Astro City: Samaritan (Kurt Busiek/Brent Anderson, DC/Wildstorm)
This isn't really about Samaritan, Busiek's square-jawed Superman analogue, but more about his archrival Infidel, and an interestingly unconventional solution to the endless battle between the two. Taking a break from the bleak Dark Age storyline currently running through a series of mini-series, Busiek goes back to his more optimistic, wonder-infused style that has typified this series, while also finding yet another inventive but strangely practical angle on superheroics. A nice palate cleanser in between chapters of The Dark Age, and a reminder of what this franchise's strengths really are.
Civil War: Young Avengers & Runaways #1 (Zeb Wells/Stefano Caselli, Marvel)
Although I'm not reading the main Civil War series or any other spin-offs, I certainly couldn't pass up a series with two of my favorite Marvel teams, while one of their series is on hiatus, written by a guy who did such nice work on the recent New Warriors mini. If Runaways creator Brian K. Vaughan and Young Avengers creator Allan Heinberg weren't available to write this, then Wells is an ideal next choice, although this issue is rather disappointingly conventional. It's got the whole "heroes meet, have a misunderstanding, and then fight" device, which could not be more tired, and Wells' dialogue isn't quite as sharp as what Vaughan and Heinberg write in the main books. But the set-up at the end with Vision and Victor, thanks to their shared relation to Ultron, is interesting, and overall I'm interested enough in the characters and have enough faith in Wells that I'll check out at least one more issue.
Jack of Fables #1 (Bill Willingham & Matthew Sturges/Tony Akins, DC/Vertigo)
This Fables spin-off book has been in the works for a long time, and while it's a perfectly decent little issue, this doesn't exactly break enough new ground to convince me that a separate title was essential. Instead of a solo adventure book with Jack on the road, which is what I thought we'd be getting, this is looking like another ensemble book about a different group of fables, with Jack captured and imprisoned in a village much like the one from The Prisoner. If that's the whole set-up, it's a little disappointing, but maybe as an opening arc it could work. The writing remains sharp and fun, and there are some new characters with potential. If this were simply a storyline in the main book, I'd have no complaints, but I'm not yet convinced it can support a whole series of its own.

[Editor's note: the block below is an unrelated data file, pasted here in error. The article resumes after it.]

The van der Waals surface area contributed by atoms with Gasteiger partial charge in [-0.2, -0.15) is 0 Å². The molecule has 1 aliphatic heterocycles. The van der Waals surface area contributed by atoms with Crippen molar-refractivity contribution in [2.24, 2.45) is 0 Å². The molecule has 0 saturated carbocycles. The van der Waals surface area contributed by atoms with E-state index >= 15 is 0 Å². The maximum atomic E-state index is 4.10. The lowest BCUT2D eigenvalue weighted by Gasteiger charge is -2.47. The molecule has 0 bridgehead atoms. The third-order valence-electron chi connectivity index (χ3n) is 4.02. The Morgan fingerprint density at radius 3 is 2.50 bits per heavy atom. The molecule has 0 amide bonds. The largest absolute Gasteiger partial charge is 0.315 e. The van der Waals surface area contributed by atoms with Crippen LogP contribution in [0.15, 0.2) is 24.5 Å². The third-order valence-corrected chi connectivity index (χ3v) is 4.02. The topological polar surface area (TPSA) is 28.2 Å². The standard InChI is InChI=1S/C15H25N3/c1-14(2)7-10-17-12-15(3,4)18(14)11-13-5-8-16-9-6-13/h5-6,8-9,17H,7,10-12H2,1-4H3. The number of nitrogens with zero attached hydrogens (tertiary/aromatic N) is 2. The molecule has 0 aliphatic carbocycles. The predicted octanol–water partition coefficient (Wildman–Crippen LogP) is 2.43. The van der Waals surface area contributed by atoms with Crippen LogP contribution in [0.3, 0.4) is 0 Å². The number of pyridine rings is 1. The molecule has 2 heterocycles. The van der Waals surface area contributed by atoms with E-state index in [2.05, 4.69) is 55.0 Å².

Powers #19 (Brian Michael Bendis/Michael Avon Oeming, Marvel/Icon)
Finally, a new storyline! After dragging out the last one way too long, Bendis and Oeming give us three pages of Walker having sex, naked breasts, lesbian fantasies, a hot chick superhero masturbating, and the requisite dead body, covered in blood. It's good to have the book back on track, and of course also the subplots about Pilgrim's and Walker's respective acquisitions of powers continue, and I imagine they will get resolved during this arc. I hope so, because especially with how long the last one went on, it seems like the murder mysteries have taken a back seat, and this looks like a good one so I'd like to see it given the attention it deserves.
Savage Dragon #0 (Erik Larsen, Image)
She-Dragon (Erik Larsen/Franchecso!, Image)
Two Savage Dragon-related specials from Larsen in one week illustrate the massive, unwieldy continuity he's built in the main book. The zero issue reprints Dragon's origin from the Image anniversary hardcover, which I never bought so it was nice to have. It's a surprising angle, having Dragon as an evil megalomaniac who loses his memories, but ultimately since Larsen has no plans to follow up on it and had always planned to keep it a secret, it's a strangely inconsequential story for something that would seem so important. The She-Dragon special relies on so much convoluted continuity from various issues of the regular book that Larsen spends two pages explaining it all in the back of the issue - and that's even with a long flashback to recap She-Dragon's origin. Some of it's fun, but a lot more is just confusing, with multiple versions of various characters running around. Franchesco!'s cheesecake art is great when he's just doing poses, reminding me a little of the Dodsons, but his action and storytelling leave a little to be desired. Not exactly worth the hefty ($5.99) price tag, either.
Spike vs. Dracula #4 (Peter David/Joe Corroney & Mike Ratera, IDW)
I guess Corroney's rushed-looking art on the last issue wasn't a fluke, because he only had time to pencil four pages of this issue. Which is too bad, because Ratera's art is amateurish and sloppy, and doesn't capture the way the characters are supposed to look at all. I hope Corroney will be back to finish up the series next issue. The story isn't the series' best either, with the title characters never even coming face to face. Although I've enjoyed this series for the most part, I think the rather thin premise is getting pretty old, and it'll be nice to see it wrapped up soon.